Sunday, 5 April 2015

The Movement of Stars

For thousands of years ground based observers had speculated from their understanding that stars were immobile and that they were stationary relative to Earths perspective. This curiosity of mankind to ask such questions as, how far is that star? how big is it? and how bright is it?. These questions have brought great discoveries. Our nearest star Alpha Centauri also known as Rigil Kentaurus or Toliman is at a distance of 4.22 light-years. Rigil Kentaurus comes from the Arabic term meaning 'centaur's foot', this figure was visualized by Arab astronomers in the stars of this region.


With 1 Ly equal to 9.4605284 × 1012 km, 4.22 Ly would make it a journey of 3.992342985 x 1013
km, making it a very long journey even with our current technology it would take over 100 years to reach our nearest star. Considering our galaxy the Milky Way is estimated to have around 400 Billion stars reaching our closest neighbor is still yet so far.


In 1718 research from English astronomer Edmond Halley proved the proper motion of star, he observed three bright stars Sirius, Arcturus and Aldebaran.
Proper motion is the angular change in position of a star across our line of sight on Earth. It is measured by astronomers and scientists by optical methods of photography several years apart and then measuring the movement of a star with respect to the stars in the distance or behind it over a period of time.



Sirius which is the brightest star in Earth's night sky with a magnitude of -1.46, is located in the constellation of Canis Major south of the celestial equator. It is perceived to be a single star but in fact is a binary star system consisting of Sirius A and Sirius B. Sirius is moving closer to our Solar System and will slowly increase in luminosity over the next 60,000 years.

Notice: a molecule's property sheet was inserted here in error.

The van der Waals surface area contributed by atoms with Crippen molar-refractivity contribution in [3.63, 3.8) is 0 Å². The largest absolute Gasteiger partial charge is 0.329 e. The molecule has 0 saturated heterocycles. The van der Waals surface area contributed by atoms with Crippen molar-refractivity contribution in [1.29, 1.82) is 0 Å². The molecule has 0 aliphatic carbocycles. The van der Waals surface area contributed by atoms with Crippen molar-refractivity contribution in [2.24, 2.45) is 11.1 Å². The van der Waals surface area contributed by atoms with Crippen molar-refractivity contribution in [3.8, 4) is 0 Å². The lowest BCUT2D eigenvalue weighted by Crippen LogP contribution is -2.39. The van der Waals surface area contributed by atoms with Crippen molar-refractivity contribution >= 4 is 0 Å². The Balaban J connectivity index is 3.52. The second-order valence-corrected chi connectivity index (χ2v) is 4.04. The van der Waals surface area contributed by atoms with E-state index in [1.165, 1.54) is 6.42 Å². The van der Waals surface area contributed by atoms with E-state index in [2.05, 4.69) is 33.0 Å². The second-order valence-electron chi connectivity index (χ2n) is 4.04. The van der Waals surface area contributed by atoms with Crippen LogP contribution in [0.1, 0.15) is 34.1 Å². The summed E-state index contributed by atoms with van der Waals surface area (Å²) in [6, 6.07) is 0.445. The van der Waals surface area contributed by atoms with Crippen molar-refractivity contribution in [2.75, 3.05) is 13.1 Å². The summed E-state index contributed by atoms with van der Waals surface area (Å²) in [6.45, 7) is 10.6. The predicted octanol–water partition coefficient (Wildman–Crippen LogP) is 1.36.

[Simulation of orbit of Sirius A and Sirius B, Sirius A on right and Sirius B on left]


Arcturus is a star with a visual magnitude of -0.05 at a distance of 37 Ly. It is fourth brightest star of the northern hemisphere and is estimated to be about 25 times our Sun's diameter and 100 times as luminous.

[Simulation of Arcturus]














Aldebaran is a orange giant star about 65 Ly away. It marks the eye of Taurus the bull. It is about 150 times more luminous then the Sun. The name Aldebaran comes from the Arabic meaning 'the follower', it appears to follow the Pleiades cluster across the night sky.

[Aldebaran with the Pleiades cluster behind it]


Edmond Halley noticed that these three stars were more than 0.5 degrees away from previous positions given by the Greek astronomer Hipparchus who is famous for his discovery of the equinoxes in the second century BC. This shift of 0.5 degrees was apparent in the sky if observed over time. This is now called proper motion, which is defined as the change of position of a star on the celestial sphere. Proper motion is denoted by the Greek symbol Mu.


Despite being most famous first to calculate the orbit of a comet named after him Halley's comet. The discovery and study of proper motion is critical to understanding the celestial bodies of stars in our universe. It took 2000 years for this motion to change and become apparent to scientists. With this we can see that stars that have a large proper motion as with Barnard's star tend to be nearer to our position and stars that are further away have a much smaller proper motion.




Barnard's star is perhaps the best example of proper motion it travels 10.3 seconds of arc each year, an arc is a unit of angular measurement equal to one-sixtieth (160) of one degree

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Until next time goodbye for now.

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